A question that comes up often? “How do I convert videos for my Android or iOS device?” Apple iPhone users have iTunes for optimizing video, but the program lacks support for many popular formats. On the other hand, Google does not even offer a desktop client for managing multimedia. Our friends at Lifehacker and Tested each featured potential solutions, but I think the following solutions is even better: Miro Video Converter. While there are hundreds of apps that offer similar capabilities, this one is by far the easiest to use, is entirely open source, and actually looks fancy.
How To Convert
- Drag a video onto Miro Video Converter.
- Select a preset from the drop down menu.
- Hit convert, wait a few minutes, and that’s it!
You do not have to deal with aspect ratios, codecs, frame rates, resolutions, or any other technical jargon for that matter. In fact, those options are not even available for reconfiguring. One the progress bar hits 100%, the newly optimized video will appear besides your original file in the same folder.
Miro Video Converter includes defaults for about eight Android devices and four Apple devices. The Sony PSP is also a preset for those that still use one. I should note that the listed Android smart phones are last generation models. The Atrix, Droid 2, and Droid X, and other recent ones are missing from the list. With that being said, the MP4 preset worked perfectly on the EVO and Thunderbolt. I am also doubtful that the program takes full advantage of the high-resolution playback capabilities of the new iPhone 4 and iPod touch, but converted videos still play without any glitches.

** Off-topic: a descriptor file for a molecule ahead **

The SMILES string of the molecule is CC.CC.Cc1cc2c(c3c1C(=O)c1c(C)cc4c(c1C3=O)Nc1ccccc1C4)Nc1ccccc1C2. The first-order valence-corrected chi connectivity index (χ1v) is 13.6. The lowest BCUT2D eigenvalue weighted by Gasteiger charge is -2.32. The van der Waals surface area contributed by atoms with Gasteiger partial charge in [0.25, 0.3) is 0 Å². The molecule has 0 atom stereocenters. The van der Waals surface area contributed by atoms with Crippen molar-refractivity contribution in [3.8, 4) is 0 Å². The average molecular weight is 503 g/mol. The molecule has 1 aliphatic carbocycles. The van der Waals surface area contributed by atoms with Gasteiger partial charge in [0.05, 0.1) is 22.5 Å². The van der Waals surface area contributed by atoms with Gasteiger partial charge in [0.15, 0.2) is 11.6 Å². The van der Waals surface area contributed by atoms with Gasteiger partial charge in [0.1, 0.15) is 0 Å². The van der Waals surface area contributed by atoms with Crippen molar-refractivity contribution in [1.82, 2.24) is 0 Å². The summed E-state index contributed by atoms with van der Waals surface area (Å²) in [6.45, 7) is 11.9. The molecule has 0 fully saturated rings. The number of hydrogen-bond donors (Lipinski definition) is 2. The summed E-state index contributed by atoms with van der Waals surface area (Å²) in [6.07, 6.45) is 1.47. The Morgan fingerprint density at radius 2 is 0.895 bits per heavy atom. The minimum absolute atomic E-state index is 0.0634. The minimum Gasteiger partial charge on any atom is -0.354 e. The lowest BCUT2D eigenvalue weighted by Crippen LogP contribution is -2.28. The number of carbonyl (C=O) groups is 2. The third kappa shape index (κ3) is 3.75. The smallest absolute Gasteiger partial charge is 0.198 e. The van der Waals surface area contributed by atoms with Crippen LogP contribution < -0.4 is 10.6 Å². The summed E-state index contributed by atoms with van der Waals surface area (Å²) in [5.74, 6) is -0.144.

Supported File Formats
I dragged several video files into Miro Video Converter from various sources including Apple iTunes Podcasts, DVD rips, YouTube downloads, Vimeo files, and more. Every file was immediately recognized. For the geeky, the supported formats include AVI, H264, MOV, WMV, XVID, Theora, MKV, and FLV. The program can re-encode them to variations of MP4, Ogg Theora, or WebM.
Although I am definitely a fan of Miro Video Converter, I still keep Handbrake on hand. The latter is also open source and offers hundreds of exporting options. Those come in handy at times when you have a device that requires a peculiar resolution or another setting. I would definitely like the team at Participatory Culture Foundation add more presets for recently popular device and possibly even tablets. For the most part, Miro Video Converter should get the job done for most Android and iOS users. The program runs on both Macintosh and Windows, which should cover most grounds too.
Links: Miro Video Converter